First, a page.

Half time and the game was already up. Arsene threw on Walcott for Alex Song and for twenty minutes or so of the second half, the Gunners appeared to have stumbled upon the strategy they should have started with. The Arsenal midfield began to press and harry Chelsea’s midfield high up the pitch, forcing them into errors and pushing them backwards. Alas, it was too late. I’m sure that is what Wenger would have instructed his charges to have done from the beginning, but the simple truth was, Arsenal looked terrified in the first half and lacking in self belief. Fabregas forced Lampard to concede possession, Cech could only unconvincingly push Traore’s cross out to Arshavin, who took too much time to shoot with Cech all at sea, Eduardo nudged the ball back to Arshavin who volleyed into the net, but Marriner had blown for a foul by Eduardo on Cech. As I said, Chelsea are a smart team, Cech’s headgear is as much designed to play on the sympathies of referees as it is an implement of protection. Arsenal needed a break at this point, but they couldn’t get it. Eduardo was, for the second time in a week, replaced early in the second half despite Arsenal’s desperate need for a goal, which won’t do much for his confidence. I don’t doubt Eduardo can play the role as the figurehead of the front three, but as I said when van Persie was first injured, Sunderland away and Chelsea at home aren’t ideal games to be mounting the learning curve and blending in a new attacking solution.

Chelsea were comfortable and almost scored again with their first meaningful attack of the half. Drogba’s shot from the corner of the area hit Gallas and then Lampard before trickling towards the bottom corner, only for Almunia to recover his footing and thrust the ball wide. It is genuinely the first time I can remember Almunia making a save approaching commendable this season. The Gunners belief began to sap away, the only small, small pleasure of the afternoon was to see Ashley Cole hobble off injured after cynically trying to take out Arshavin and instead getting his comeuppance. Carlos Vela appeared to have been tripped in the area for a third time this week and was motioned to get up by an increasingly out of his depth referee. Eduardo’s dive back in August has come at a massive price. The only Arsenal player who looked stung into action by the manner of the defeat was a snarling Fabregas who let his competitiveness get the better of him with four minutes remaining with a stupid foul from behind on Essien on the edge of the Arsenal box. Didier Drogba stepped up and bent the free kick past Arsenal’s cardboard keeper, whose stock in trade this season seems to be to simply pick the ball out of the net. Drogba whipped the ball onto the side Almunia was covering and at a good height for the keeper. Yet Almunia was nowhere near the flight of the ball as it nestled in the net, as again he was wrong footed. As Drogba stepped up, the goalkeeper essentially waved the red rag for the bull by taking up a starting position on the left of his goal before then taking three giant steps to his right.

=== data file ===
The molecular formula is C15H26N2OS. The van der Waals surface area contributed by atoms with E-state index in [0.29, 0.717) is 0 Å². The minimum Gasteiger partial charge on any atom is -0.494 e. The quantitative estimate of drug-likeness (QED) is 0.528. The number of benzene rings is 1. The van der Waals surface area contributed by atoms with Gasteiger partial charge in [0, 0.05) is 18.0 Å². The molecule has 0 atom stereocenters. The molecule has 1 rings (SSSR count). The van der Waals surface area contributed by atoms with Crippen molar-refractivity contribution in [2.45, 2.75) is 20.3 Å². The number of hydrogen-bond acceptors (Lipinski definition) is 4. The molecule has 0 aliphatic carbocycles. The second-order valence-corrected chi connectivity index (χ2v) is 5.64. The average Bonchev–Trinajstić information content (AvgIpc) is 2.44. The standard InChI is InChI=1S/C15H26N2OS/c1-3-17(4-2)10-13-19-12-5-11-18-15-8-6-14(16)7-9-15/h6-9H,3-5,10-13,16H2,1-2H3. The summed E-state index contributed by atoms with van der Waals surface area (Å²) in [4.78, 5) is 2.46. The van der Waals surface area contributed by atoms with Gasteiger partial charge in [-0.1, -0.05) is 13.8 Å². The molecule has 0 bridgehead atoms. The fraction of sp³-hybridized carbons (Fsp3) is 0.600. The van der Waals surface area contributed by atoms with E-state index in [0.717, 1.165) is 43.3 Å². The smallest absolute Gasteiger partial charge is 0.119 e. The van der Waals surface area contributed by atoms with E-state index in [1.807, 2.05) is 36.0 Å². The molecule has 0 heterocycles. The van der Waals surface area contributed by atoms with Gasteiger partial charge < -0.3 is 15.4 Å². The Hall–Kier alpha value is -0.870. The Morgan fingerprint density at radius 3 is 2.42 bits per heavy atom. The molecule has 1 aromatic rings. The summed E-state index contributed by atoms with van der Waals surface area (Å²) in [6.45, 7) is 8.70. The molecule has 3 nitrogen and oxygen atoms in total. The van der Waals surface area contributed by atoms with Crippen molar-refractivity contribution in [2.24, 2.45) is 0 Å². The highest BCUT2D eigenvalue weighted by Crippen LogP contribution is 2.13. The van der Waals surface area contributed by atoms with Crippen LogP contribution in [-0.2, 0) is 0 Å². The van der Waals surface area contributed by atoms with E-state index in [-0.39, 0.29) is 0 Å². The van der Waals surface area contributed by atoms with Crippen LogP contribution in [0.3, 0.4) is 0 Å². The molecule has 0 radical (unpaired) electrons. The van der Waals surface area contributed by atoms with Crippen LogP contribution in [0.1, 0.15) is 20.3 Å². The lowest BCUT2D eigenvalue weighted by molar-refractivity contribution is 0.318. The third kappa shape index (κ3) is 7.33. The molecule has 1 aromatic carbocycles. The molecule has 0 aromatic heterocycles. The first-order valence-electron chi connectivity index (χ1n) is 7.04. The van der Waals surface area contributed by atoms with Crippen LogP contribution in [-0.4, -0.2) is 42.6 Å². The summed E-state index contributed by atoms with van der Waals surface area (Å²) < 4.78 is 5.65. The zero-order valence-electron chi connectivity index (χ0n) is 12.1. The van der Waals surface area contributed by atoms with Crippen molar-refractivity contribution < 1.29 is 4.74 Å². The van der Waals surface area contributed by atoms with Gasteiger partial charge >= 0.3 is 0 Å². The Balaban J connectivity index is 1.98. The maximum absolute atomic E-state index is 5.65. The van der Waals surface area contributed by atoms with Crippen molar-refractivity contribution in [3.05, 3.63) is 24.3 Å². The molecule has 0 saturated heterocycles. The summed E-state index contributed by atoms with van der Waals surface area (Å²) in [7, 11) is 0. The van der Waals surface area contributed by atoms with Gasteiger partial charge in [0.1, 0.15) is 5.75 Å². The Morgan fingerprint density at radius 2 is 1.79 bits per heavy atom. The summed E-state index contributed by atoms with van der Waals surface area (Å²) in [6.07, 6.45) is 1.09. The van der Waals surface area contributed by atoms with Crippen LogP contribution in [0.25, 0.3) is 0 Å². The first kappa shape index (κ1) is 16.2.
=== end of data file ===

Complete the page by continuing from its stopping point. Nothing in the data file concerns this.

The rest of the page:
It’s been a very depressing week, losing one’s best striker for the season before succumbing to defeats to Sunderland and Chelsea, thus ending our slim title hopes. Chelsea were simply the more ruthless side. Bodies were laid on the line, loose balls were chased with appetite and determination and on the rare occasions 50:50’s were lost, Jon Obi Mikel was on hand with a crafty shirt pull or wrap of the ankles. Chelsea are once again a winning machine and Arsenal’s all style no substance play for about 60 minutes of the match was never going to trouble them. The Gunners had the tools to beat Chelsea, Drogba or not, by trusting in a high octane, hard pressing game. I believe those to have been the manager’s instructions, but on an afternoon where he had implored them to shine their light on the world, his players wilted into the shadows. I’ve said before that defending isn’t always about formations, it’s a mentality. Arsenal haven’t had it all season and Chelsea gave us a lesson in how that mentality manifests itself today, as well as an unwelcome seminar on being ruthless and clinical. Simply, Chelsea are a side that makes the maximum use of every pass, tackle and shot, Arsenal are still a little too scattergun to be on their level. Suddenly, Wednesday night’s game feels all the more important, especially as the F.A. Cup draw hasn’t exactly thrown us a gimme. Eh Arsene, what’s the French for deja vu?LD.

Team: 1.ALMUNIA, 3.SAGNA, 10.GALLAS, 5.VERMAELEN, 30.TRAORE, 17.SONG (14.Walcott H/T), 15.DENILSON, 4.FABREGAS(c), 8.NASRI (7.Rosicky ’66), 23.ARSHAVIN, 9.EDUARDO (12.Vela ’61). Unused: 16.Ramsey, 18.Silvestre, 21.Fabianski, 27.Eboue.